Friday, March 4, 2011

Even Comedy Can't Cure ADHD

Let's talk comedy:

Let's talk inability to sit still. Let's talk about those times when stillness only allows a sense of sandpaper on the inner side of the skin to take hold.

Standing in the back, in the dark, in a theater of 900 people...the show is fantastic. World-renowned and funny as hell. I cannot stand still in the pauses between jokes. I cannot stand still in the middle of them. I can't stop thinking about the feeling of the wooden banister under my chin, and it's cold, and then my legs fele uncomfortable, and then I shift from foot to foot. I try and it incites mild dread and almost-panic. Then I just want to detach from the room, and the people in it. I think about my dog. I think about crying.

I think I'll go up to my office and sit in the dark and listen to music.

Sit in the sadness in a place where I don't have to judge it.

Where I don't have to hide it.

Where I can sit still because my mind can be occupied.

This is why people with ADHD become workaholics. Because we cannot find peace in moments that make other people laugh. I've moved away from that -ism quite a bit but I cannot totally control it. It's an interesting experiment to try to make yourself just "be" when you literally can't.

I understand my restlessness and my anxiety and my sadness so much better now. Now I identify it more quickly, just accept it and give it space to be. No wasted energy of that mills itself quickly into a roiling anxiety and near panic...and flight. Now, the flight is conscious, controlled as it can be when the urgency of thought and movement are belligerent and rough, disregarding my humanity and relentless in their expectations.

900 people laugh just a few rooms away. I'm alone in the dark and it soothes me more than any comedy can.

Wednesday, March 2, 2011

But wait, I thought I left those on Jupiter...

As I'm sure is the case for many women with ADHD, I seem to have times when the effect of my stimulant meds is more or less potent. At times like these, I have parameters that I know I can work within to self-adjust my meds a bit.

So this morning I realized this was one of those days and I was going to take a little extra Concerta and thought to myself "damn, I left the bottle next to my bed"...without looking in my purse.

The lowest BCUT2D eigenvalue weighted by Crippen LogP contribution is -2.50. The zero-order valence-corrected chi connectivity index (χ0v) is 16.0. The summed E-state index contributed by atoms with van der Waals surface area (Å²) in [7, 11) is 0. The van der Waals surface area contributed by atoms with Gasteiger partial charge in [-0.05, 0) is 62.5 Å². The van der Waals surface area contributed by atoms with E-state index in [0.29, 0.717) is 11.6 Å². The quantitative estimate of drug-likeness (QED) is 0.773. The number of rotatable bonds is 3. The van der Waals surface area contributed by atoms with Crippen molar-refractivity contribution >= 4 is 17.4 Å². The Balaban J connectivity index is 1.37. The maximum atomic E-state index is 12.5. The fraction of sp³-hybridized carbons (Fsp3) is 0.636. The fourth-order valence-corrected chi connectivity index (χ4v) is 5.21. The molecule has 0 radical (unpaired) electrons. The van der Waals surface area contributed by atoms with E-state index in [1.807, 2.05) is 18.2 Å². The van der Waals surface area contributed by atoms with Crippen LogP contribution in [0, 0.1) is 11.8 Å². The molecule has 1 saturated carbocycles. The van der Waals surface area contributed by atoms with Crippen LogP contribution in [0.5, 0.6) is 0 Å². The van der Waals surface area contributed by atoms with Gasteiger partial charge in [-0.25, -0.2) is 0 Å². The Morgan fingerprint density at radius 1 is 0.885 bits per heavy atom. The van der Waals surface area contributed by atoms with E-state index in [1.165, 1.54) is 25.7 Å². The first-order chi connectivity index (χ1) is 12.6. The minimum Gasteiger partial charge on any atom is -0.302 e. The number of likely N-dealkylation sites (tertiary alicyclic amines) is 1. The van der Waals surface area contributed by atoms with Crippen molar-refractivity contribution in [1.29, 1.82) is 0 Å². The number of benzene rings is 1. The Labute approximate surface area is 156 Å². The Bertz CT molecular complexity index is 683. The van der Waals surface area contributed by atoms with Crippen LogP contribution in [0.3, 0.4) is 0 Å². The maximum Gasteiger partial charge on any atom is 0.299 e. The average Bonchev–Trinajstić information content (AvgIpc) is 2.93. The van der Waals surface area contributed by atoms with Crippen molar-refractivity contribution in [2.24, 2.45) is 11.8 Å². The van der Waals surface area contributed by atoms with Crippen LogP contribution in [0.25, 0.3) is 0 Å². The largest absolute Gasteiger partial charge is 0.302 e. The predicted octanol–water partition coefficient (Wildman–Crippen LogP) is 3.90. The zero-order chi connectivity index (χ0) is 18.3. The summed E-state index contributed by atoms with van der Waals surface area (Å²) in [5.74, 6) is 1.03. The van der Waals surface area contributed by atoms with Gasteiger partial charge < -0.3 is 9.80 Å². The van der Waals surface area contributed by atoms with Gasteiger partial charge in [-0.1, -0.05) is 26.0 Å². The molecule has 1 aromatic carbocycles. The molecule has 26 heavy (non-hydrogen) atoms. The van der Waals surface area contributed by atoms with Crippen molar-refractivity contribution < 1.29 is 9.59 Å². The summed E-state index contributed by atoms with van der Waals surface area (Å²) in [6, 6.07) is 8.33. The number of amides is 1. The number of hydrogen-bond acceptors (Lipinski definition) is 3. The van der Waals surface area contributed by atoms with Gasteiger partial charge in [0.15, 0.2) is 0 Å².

You TOTALLY know where this is going.

My husband just called me a few minutes ago to make sure I had my house keys with me before he left for an evening gig (and isn't it nice that because he also has ADHD he knows that it's not a bad idea to check these things and also doesn't resent it?). I looked for them in my purse. They were there next to my bottle of Concerta.

So yes, I could have had a much easier time focusing my mind today...oh well...!

Tuesday, March 1, 2011

Annoying To The General Population

There are things that drive ADHDers bonkers, and then there are things that would drive any sane human being bonkers.

Just now, I hold one of those things in my hands.

I'm doing manual data entry to update a list that my database can't seem to "sort out" on its own. Sometimes these evils are necessary. However, I have entered this particular list of numbers FOUR TIMES now. Each time I have entered the list, I have then hit "execute" and...I'd like to say some kind of intriguing "Kaboom!" occurred but it's actually a silent, empty blue screen. The kind of sickening silence you can only earn after your hard work has come to a repeated, impotent fizzle due to factors beyond your control.

Another category is worth noting here: it's things that would drive any same person crazy but drive someone with ADHD COMPLETELY FUCKING NUTS.

Our admin is resetting the database. (Pause)

I'm going to try it again now...

Just one phone call was all it took... I wrote about being depressed. Then the screaming anxiety came back. Then I lived a circling pattern while my message to my prescriber got lost...then the VERTIGO CAME BACK!

MOTHER F*****!

New readers: I have a migraine disorder that involves no headache pain, and instead flares up as VERTIGO. Last year it was an ordeal, and it took ages to figure out what it was...they thought "maybe a brain tumor"..."maybe something else equally terrifying!"...nope, just migraine phenomena. As a result, I take a tri-cyclic antidepressant that just happens to treat/prevent migraine issues AND assuages anxiety as well.

I guess it makes a whole hell of a lot of sense that if I'm feeling depressed and anxious again...AND start to have vertigo medication must not be sufficient at its current dosage anymore!

Called the prescriber again and was able to get a call back (and an apology for the lost message) almost immediately. And...a prescription for 10 more mg, 'cause I'm a wicked lightweight.

Voila, the vertigo is gone and I feel much better. I dare say that I FEEL LIKE ME! The me that I've come to expect now that I no longer tolerate a ridiculous level of ambient anxiety running the show.

The lessons here:

1) sometimes it's good to re-visit dosages if they're not doing what you need them to do
2) sometimes office staff make mistakes and lose phone messages (or put them in your chart without telling your provider) persistent if you need help